IN 2013, Moses Chitiyo, then a 41-year-old vegetable vendor and his wife, Agnes, received the best news of their lives.
Doctors at Murehwa General Hospital in Mashonaland East advised them to expect twins from Agnes, then 25 year old.
Across the world, the chance to give birth to twins is mostly considered a blessing.
The couple received the news of their boys with joy.
And for months, they waited in anticipation.
However, after enduring a difficult pregnancy, the couple’s joy suddenly turned into anxiety.
During a routine trip to the health facility, Agnes received the most shocking news in her life.
Her much-anticipated twin boys were conjoined when they finally arrived on April 22 2014.
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They were joined from the chest to the upper abdomen and shared a liver.
However, in a first for Zimbabwe’s extensively run-down health delivery system, local surgeons successfully separated the twin babies, following months of planning and anxiety, among their parents and the medical team that would separate them.
Speaking to the media after the eight-hour surgery, Bothwell Mbuwayesango, who led the 50-member group that performed wonders at the state-run Harare Hospital in Harare, declared that the babies were fine and in high spirits.
Harare Hospital has since been renamed Sally Mugabe Central Hospital.
For Zimbabwe, one thing stands out.
Surgical separations have been successfully carried out for decades elsewhere.
But the country’s state hospitals lack the most basic necessities required to function well.
Drugs often run out, and vital equipment has been in short supply for over two decades.
This is why a shocked nation said Mbuwayesango and his team had performed a ‘Houdini act’ when they separated the boys.
Nine-years later, the twins have grown up.
They are all enrolled at Oliver Jury Primary School, where they are Grade 2 learners.
Oliver Jury is located in Goromonzi, Mashonaland East, their region of origin.
Educators said this week nothing separates the ‘miracle boys’ from any other child who was delivered normally.
In an interview following their birthday this week, Chitiyo, now a chef at the University of Zimbabwe, reminisced about that fateful year.
Zimbabwe’s oldest university gave him the job after realising he had little income to take care of the delicate twins when they arrived.
“The year 2014 will remain etched in our memories and hearts for life,” he said.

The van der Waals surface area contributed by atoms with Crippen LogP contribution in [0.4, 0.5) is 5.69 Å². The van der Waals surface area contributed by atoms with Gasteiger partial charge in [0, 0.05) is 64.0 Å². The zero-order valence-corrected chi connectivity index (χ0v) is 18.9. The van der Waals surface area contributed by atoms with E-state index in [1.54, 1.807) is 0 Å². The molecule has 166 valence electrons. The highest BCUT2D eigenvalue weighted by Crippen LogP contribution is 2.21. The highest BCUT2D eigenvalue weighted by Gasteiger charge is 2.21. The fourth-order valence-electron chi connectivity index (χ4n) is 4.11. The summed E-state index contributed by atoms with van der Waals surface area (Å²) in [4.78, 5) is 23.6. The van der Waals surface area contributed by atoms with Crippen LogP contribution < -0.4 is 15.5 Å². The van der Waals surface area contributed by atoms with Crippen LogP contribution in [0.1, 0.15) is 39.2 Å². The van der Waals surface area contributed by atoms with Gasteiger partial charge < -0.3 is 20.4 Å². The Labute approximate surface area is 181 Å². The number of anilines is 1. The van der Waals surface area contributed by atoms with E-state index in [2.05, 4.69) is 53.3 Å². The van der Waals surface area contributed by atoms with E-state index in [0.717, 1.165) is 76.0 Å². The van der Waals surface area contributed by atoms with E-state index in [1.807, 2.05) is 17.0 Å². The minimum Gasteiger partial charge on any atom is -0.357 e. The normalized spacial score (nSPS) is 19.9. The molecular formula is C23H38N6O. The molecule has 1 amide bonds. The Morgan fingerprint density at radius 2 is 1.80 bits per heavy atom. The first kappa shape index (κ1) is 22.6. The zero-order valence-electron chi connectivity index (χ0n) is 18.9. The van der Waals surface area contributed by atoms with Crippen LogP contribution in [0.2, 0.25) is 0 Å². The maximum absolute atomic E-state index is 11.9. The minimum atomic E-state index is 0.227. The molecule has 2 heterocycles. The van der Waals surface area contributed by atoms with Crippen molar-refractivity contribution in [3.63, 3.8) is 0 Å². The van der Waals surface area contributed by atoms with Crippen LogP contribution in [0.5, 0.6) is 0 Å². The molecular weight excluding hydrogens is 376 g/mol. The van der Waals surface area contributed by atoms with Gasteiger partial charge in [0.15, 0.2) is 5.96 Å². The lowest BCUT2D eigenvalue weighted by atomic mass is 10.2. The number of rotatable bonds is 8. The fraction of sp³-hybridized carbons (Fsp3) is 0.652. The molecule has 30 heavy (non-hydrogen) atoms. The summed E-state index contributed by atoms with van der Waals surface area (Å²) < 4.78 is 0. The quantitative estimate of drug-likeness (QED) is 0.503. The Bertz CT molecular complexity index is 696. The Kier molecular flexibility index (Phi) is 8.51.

“It was a historical year for our country, family and more so the medical profession. We witnessed the birth and successful separation of our conjoined twins.
“Tapiwanashe and Kupakwashe Chitiyo, as they are now known, came into this world in an extraordinary way. It was a shocking experience for the family as we had not been prepared for such an experience. Despite the fact that Agnes had gone through several X-rays and ultrasonic scans, no one knew what lay in her womb until the point of delivery,” he said.
But there was something that had caught his eye.
He recalls that the twins’ pregnancy was ‘troublesome’ compared to two others before them.
His wife, now 34, had to be admitted at Murehwa General Hospital several times before delivery.
“When the phone call came through, all sorts of horrors raced through my mind,” Chitiyo noted this week.
“I happen to have a very wild and strong sense of imagination. To make matters worse, my wife and I were unemployed, surviving on a small fruit and veggie stall in rural Goromonzi. But to my amusement, the beautiful baby boys I met in their incubator at the then Harare Hospital, now Sally Mugabe, removed all fears and uncertainties. They were a marvel to look at, and right there I resolved to make sure they lived,” he added.
The birth was followed by two months of extensive tests and counselling of the parents.
“We faced a lot of mixed reactions from family and the broader community,” Chitiyo said this week.
“Some were sympathetic and others looked at us with suspicion. They feared we had black magic and all other forms of the dark world.
“This never made us lose focus of the task at hand. With only a few relatives by our side, we resorted to a life of prayer as a couple, and surely, God answered our prayers.”
The successful surgery, a first for Zimbabwe, made sensational news, locally and globally.
“Our local doctors worked wonders with minimum resources and under difficult conditions. We are forever grateful to the entire team,” Chitiyo said.
He said the post-operation period was also full of challenges as the twins had to remain under close observation for about six weeks.